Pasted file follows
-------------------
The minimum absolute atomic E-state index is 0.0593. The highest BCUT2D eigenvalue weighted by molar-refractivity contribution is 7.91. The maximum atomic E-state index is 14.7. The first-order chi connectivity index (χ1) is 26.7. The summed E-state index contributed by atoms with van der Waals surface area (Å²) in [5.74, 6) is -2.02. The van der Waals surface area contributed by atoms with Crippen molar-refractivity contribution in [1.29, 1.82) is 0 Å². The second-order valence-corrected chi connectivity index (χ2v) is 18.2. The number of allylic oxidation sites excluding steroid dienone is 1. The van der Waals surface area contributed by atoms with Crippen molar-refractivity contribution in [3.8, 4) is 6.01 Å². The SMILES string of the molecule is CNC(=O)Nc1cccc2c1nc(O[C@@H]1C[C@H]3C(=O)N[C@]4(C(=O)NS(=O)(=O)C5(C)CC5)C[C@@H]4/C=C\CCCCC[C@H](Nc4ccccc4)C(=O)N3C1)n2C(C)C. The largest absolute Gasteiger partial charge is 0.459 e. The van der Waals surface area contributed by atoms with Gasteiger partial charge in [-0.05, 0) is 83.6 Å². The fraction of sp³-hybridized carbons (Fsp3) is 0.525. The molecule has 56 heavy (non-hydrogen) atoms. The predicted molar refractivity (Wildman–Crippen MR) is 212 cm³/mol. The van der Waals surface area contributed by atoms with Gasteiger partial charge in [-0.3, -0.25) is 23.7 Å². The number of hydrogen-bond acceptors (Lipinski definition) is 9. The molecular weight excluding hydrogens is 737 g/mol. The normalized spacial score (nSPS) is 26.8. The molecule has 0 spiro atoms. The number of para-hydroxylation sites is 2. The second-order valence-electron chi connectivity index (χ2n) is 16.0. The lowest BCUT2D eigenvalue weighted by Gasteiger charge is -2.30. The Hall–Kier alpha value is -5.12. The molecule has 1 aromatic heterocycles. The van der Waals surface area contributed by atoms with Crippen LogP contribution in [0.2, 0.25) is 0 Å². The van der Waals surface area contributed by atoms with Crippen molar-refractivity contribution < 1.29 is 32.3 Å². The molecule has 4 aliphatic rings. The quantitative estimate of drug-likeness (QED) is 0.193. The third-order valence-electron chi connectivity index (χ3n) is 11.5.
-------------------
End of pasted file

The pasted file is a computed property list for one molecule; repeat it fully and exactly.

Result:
The minimum absolute atomic E-state index is 0.0593. The highest BCUT2D eigenvalue weighted by molar-refractivity contribution is 7.91. The maximum atomic E-state index is 14.7. The first-order chi connectivity index (χ1) is 26.7. The summed E-state index contributed by atoms with van der Waals surface area (Å²) in [5.74, 6) is -2.02. The van der Waals surface area contributed by atoms with Crippen molar-refractivity contribution in [1.29, 1.82) is 0 Å². The second-order valence-corrected chi connectivity index (χ2v) is 18.2. The number of allylic oxidation sites excluding steroid dienone is 1. The van der Waals surface area contributed by atoms with Crippen molar-refractivity contribution in [3.8, 4) is 6.01 Å². The SMILES string of the molecule is CNC(=O)Nc1cccc2c1nc(O[C@@H]1C[C@H]3C(=O)N[C@]4(C(=O)NS(=O)(=O)C5(C)CC5)C[C@@H]4/C=C\CCCCC[C@H](Nc4ccccc4)C(=O)N3C1)n2C(C)C. The largest absolute Gasteiger partial charge is 0.459 e. The van der Waals surface area contributed by atoms with Gasteiger partial charge in [-0.05, 0) is 83.6 Å². The fraction of sp³-hybridized carbons (Fsp3) is 0.525. The molecule has 56 heavy (non-hydrogen) atoms. The predicted molar refractivity (Wildman–Crippen MR) is 212 cm³/mol. The van der Waals surface area contributed by atoms with Gasteiger partial charge in [-0.3, -0.25) is 23.7 Å². The number of hydrogen-bond acceptors (Lipinski definition) is 9. The molecular weight excluding hydrogens is 737 g/mol. The normalized spacial score (nSPS) is 26.8. The molecule has 0 spiro atoms. The number of para-hydroxylation sites is 2. The second-order valence-electron chi connectivity index (χ2n) is 16.0. The lowest BCUT2D eigenvalue weighted by Gasteiger charge is -2.30. The Hall–Kier alpha value is -5.12. The molecule has 1 aromatic heterocycles. The van der Waals surface area contributed by atoms with Crippen LogP contribution in [0.2, 0.25) is 0 Å². The van der Waals surface area contributed by atoms with Crippen molar-refractivity contribution < 1.29 is 32.3 Å². The molecule has 4 aliphatic rings. The quantitative estimate of drug-likeness (QED) is 0.193. The third-order valence-electron chi connectivity index (χ3n) is 11.5.